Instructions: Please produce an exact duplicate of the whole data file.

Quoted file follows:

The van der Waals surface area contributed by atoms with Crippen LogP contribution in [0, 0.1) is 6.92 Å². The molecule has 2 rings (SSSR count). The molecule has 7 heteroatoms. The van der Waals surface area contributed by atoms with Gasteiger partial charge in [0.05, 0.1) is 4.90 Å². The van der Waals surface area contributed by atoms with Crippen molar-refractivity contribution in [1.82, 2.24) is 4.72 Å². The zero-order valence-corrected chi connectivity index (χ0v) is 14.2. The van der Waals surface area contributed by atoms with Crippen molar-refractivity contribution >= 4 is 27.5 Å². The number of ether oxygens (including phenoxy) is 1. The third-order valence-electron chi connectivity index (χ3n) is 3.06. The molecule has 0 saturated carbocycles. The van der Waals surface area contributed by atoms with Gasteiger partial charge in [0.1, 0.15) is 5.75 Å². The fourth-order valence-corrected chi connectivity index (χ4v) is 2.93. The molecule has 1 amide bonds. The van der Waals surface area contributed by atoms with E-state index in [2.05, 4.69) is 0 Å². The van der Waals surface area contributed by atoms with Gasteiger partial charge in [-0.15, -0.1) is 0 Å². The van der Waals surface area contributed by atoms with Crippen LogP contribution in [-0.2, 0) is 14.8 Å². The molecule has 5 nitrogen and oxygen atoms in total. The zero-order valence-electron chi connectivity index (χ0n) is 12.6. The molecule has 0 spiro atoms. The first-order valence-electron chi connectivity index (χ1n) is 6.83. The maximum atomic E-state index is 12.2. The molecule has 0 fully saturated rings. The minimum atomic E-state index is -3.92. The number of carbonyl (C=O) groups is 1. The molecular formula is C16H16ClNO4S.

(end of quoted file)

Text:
The van der Waals surface area contributed by atoms with Crippen LogP contribution in [0, 0.1) is 6.92 Å². The molecule has 2 rings (SSSR count). The molecule has 7 heteroatoms. The van der Waals surface area contributed by atoms with Gasteiger partial charge in [0.05, 0.1) is 4.90 Å². The van der Waals surface area contributed by atoms with Crippen molar-refractivity contribution in [1.82, 2.24) is 4.72 Å². The zero-order valence-corrected chi connectivity index (χ0v) is 14.2. The van der Waals surface area contributed by atoms with Crippen molar-refractivity contribution >= 4 is 27.5 Å². The number of ether oxygens (including phenoxy) is 1. The third-order valence-electron chi connectivity index (χ3n) is 3.06. The molecule has 0 saturated carbocycles. The van der Waals surface area contributed by atoms with Gasteiger partial charge in [0.1, 0.15) is 5.75 Å². The fourth-order valence-corrected chi connectivity index (χ4v) is 2.93. The molecule has 1 amide bonds. The van der Waals surface area contributed by atoms with E-state index in [2.05, 4.69) is 0 Å². The van der Waals surface area contributed by atoms with Gasteiger partial charge in [-0.15, -0.1) is 0 Å². The van der Waals surface area contributed by atoms with Crippen LogP contribution in [-0.2, 0) is 14.8 Å². The molecule has 5 nitrogen and oxygen atoms in total. The zero-order valence-electron chi connectivity index (χ0n) is 12.6. The molecule has 0 spiro atoms. The first-order valence-electron chi connectivity index (χ1n) is 6.83. The maximum atomic E-state index is 12.2. The molecule has 0 fully saturated rings. The minimum atomic E-state index is -3.92. The number of carbonyl (C=O) groups is 1. The molecular formula is C16H16ClNO4S.